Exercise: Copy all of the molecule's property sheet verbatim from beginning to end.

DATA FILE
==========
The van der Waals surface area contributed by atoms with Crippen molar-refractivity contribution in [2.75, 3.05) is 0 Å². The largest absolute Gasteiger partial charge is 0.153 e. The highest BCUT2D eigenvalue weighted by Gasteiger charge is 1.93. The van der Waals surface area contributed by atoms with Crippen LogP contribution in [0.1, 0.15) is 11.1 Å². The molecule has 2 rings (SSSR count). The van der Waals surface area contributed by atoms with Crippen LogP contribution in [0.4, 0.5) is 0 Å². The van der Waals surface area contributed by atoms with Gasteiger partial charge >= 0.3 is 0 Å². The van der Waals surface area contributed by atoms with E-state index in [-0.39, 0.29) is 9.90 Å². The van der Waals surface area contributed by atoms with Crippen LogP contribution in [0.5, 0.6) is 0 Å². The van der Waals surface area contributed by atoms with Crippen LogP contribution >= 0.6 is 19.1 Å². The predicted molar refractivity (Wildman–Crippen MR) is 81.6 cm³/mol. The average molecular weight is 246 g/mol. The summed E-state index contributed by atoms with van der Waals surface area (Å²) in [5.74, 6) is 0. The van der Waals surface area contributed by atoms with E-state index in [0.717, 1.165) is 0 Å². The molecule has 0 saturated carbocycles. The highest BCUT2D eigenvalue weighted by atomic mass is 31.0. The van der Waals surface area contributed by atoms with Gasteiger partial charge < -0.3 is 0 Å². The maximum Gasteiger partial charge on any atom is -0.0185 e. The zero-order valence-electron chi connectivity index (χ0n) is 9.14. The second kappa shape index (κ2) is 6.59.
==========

The van der Waals surface area contributed by atoms with Crippen molar-refractivity contribution in [2.75, 3.05) is 0 Å². The largest absolute Gasteiger partial charge is 0.153 e. The highest BCUT2D eigenvalue weighted by Gasteiger charge is 1.93. The van der Waals surface area contributed by atoms with Crippen LogP contribution in [0.1, 0.15) is 11.1 Å². The molecule has 2 rings (SSSR count). The van der Waals surface area contributed by atoms with Crippen LogP contribution in [0.4, 0.5) is 0 Å². The van der Waals surface area contributed by atoms with Gasteiger partial charge >= 0.3 is 0 Å². The van der Waals surface area contributed by atoms with E-state index in [-0.39, 0.29) is 9.90 Å². The van der Waals surface area contributed by atoms with Crippen LogP contribution in [0.5, 0.6) is 0 Å². The van der Waals surface area contributed by atoms with Crippen LogP contribution >= 0.6 is 19.1 Å². The predicted molar refractivity (Wildman–Crippen MR) is 81.6 cm³/mol. The average molecular weight is 246 g/mol. The summed E-state index contributed by atoms with van der Waals surface area (Å²) in [5.74, 6) is 0. The van der Waals surface area contributed by atoms with E-state index in [0.717, 1.165) is 0 Å². The molecule has 0 saturated carbocycles. The highest BCUT2D eigenvalue weighted by atomic mass is 31.0. The van der Waals surface area contributed by atoms with Gasteiger partial charge < -0.3 is 0 Å². The maximum Gasteiger partial charge on any atom is -0.0185 e. The zero-order valence-electron chi connectivity index (χ0n) is 9.14. The second kappa shape index (κ2) is 6.59.